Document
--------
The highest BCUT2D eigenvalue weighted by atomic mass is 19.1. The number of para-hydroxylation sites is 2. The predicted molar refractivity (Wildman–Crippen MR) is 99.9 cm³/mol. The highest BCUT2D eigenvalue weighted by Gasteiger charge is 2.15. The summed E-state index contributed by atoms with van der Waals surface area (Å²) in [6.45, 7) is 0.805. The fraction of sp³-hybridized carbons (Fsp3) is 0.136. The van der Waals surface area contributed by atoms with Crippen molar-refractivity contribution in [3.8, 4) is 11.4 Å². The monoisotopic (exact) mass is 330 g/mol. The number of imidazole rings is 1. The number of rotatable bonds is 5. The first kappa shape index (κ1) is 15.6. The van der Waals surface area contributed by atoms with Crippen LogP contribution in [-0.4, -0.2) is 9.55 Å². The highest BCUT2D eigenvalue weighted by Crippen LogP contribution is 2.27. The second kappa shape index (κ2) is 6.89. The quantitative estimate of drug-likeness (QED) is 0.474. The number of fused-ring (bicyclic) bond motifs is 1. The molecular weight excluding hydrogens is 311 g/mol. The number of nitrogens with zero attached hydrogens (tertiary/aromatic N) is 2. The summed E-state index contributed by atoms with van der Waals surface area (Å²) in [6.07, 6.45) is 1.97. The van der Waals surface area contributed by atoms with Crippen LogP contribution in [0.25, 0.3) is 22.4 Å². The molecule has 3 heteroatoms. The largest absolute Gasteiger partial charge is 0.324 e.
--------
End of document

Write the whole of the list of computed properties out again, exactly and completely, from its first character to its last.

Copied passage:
The highest BCUT2D eigenvalue weighted by atomic mass is 19.1. The number of para-hydroxylation sites is 2. The predicted molar refractivity (Wildman–Crippen MR) is 99.9 cm³/mol. The highest BCUT2D eigenvalue weighted by Gasteiger charge is 2.15. The summed E-state index contributed by atoms with van der Waals surface area (Å²) in [6.45, 7) is 0.805. The fraction of sp³-hybridized carbons (Fsp3) is 0.136. The van der Waals surface area contributed by atoms with Crippen molar-refractivity contribution in [3.8, 4) is 11.4 Å². The monoisotopic (exact) mass is 330 g/mol. The number of imidazole rings is 1. The number of rotatable bonds is 5. The first kappa shape index (κ1) is 15.6. The van der Waals surface area contributed by atoms with Crippen LogP contribution in [-0.4, -0.2) is 9.55 Å². The highest BCUT2D eigenvalue weighted by Crippen LogP contribution is 2.27. The second kappa shape index (κ2) is 6.89. The quantitative estimate of drug-likeness (QED) is 0.474. The number of fused-ring (bicyclic) bond motifs is 1. The molecular weight excluding hydrogens is 311 g/mol. The number of nitrogens with zero attached hydrogens (tertiary/aromatic N) is 2. The summed E-state index contributed by atoms with van der Waals surface area (Å²) in [6.07, 6.45) is 1.97. The van der Waals surface area contributed by atoms with Crippen LogP contribution in [0.25, 0.3) is 22.4 Å². The molecule has 3 heteroatoms. The largest absolute Gasteiger partial charge is 0.324 e.